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Research That Should Get More Attention: "The People's Romance" by Daniel Klein

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I'm going to start an occasional series here at EconLog titled "Research That Should Get More Attention" based on books and papers I read (and re-read) that more people should, in my humble opinion, read (and re-read). The first installment: Daniel Klein's "The People's Romance: Why People Love Government (as Much as They Do)," which appeared in 10(1) of the Independent Review in 2005.

I was inspired to re-read it by a review I'm writing of Pauline Dixon's International Aid and Private Schools for the Poor which will make its way (in some form or fashion) into a book Deirdre McCloskey and I are writing. Dixon notes throughout that the attachment to government-financed, government-operated schooling--particularly in poor countries--is a product of ideological commitment rather than scientific evidence.*

This is where Klein comes in. Love for the state--and I use love intentionally--is a bit perplexing. My impression is that people are enthusiastic about collective action because it is collective, and it is difficult not to conclude that a lot of people prefer government "solutions" even when they produce demonstrably worse outcomes (witness, for example, the outpouring of contempt directed at economists who defend price gougers after natural disasters). Here is Klein:

If people see government activism as a singular way of binding society together, then they may favor any particular government intervention virtually for its own sake--whether it be government intervention in schooling, urban transit, postal services, Social Security, or anything else--because they love the way in which it makes them American.

Or, as I've said before in borrowing from the title of Chris Hedges' book, Government is a Force that Gives us Meaning.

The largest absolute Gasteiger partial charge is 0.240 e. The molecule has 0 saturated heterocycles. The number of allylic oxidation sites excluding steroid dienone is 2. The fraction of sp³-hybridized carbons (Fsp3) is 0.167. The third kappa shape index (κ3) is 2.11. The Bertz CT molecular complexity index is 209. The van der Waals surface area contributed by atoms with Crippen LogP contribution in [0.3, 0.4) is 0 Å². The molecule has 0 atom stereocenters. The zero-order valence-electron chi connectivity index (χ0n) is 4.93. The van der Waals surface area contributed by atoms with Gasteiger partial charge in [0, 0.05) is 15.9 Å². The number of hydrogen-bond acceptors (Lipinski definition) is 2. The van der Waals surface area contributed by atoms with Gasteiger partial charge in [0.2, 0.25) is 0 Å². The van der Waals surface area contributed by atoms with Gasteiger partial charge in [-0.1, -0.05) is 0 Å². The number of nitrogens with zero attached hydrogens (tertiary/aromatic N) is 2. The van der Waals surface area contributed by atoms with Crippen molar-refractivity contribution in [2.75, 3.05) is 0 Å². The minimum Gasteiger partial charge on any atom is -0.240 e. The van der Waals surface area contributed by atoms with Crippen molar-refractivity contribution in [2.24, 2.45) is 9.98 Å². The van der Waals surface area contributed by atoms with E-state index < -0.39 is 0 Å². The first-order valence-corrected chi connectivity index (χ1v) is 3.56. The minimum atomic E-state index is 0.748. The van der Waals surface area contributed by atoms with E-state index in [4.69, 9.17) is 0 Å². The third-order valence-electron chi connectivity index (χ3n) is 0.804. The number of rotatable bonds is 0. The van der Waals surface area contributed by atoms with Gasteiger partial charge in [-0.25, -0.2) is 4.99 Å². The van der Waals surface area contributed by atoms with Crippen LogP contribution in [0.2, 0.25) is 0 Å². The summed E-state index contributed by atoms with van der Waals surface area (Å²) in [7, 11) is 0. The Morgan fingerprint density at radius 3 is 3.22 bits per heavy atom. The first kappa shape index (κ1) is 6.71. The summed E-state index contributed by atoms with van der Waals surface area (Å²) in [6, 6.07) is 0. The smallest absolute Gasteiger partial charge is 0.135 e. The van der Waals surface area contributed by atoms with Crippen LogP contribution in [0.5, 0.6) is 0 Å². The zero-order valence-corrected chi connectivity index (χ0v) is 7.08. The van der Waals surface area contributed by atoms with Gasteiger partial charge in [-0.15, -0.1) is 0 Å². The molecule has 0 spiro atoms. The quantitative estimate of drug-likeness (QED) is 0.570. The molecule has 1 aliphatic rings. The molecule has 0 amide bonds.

ATSRTWT. You'll be better for it.

Klein's paper is, of course, a fine complement to co-blogger Bryan Caplan's excellent The Myth of the Rational Voter. You can find a short version here, and Bryan discusses it in an EconTalk podcast here.

*-Here's a TED Talk in which Dixon discusses her research.



COMMENTS (6 to date)
MingoV writes:

My observation is that "love of the state" is equivalent to "love of a sports team." Both are typically mindless, illogical, and nearly unshakeable. Love of a sports team is not a problem, but love of the state contributes to bad governance and unnecessary wars.

I've known some people who changed their sports team allegiance, but that usually required years of abysmal performance, loss of beloved players, or a major shakeup (new location, new owners, new managers, new coaches, etc.).

I've met few people who loved the USA but later ended their allegiance and became critical of the state. We need many more such people.

Tom West writes:

At least to my eye, love of the state has a pretty obvious source.

The state is (at least nominally) pledged to work in your interest, while businesses are not.

Stated intention matters. A lot.

For most people, a business that serves you well, not because it cares about you, but because it serves its own motives is not going to be valued as highly as a government that doesn't serve you very well, but at least claims to be working in your interests.

Most Canadians value their healthcare system highly (the founder was recently voted the "Greatest Canadian" for what it's worth) because they see it as a manifestation of both other Canadians care for them and as a manifestation of their care for other Canadians. The fact that it might not provide as good health-care is secondary.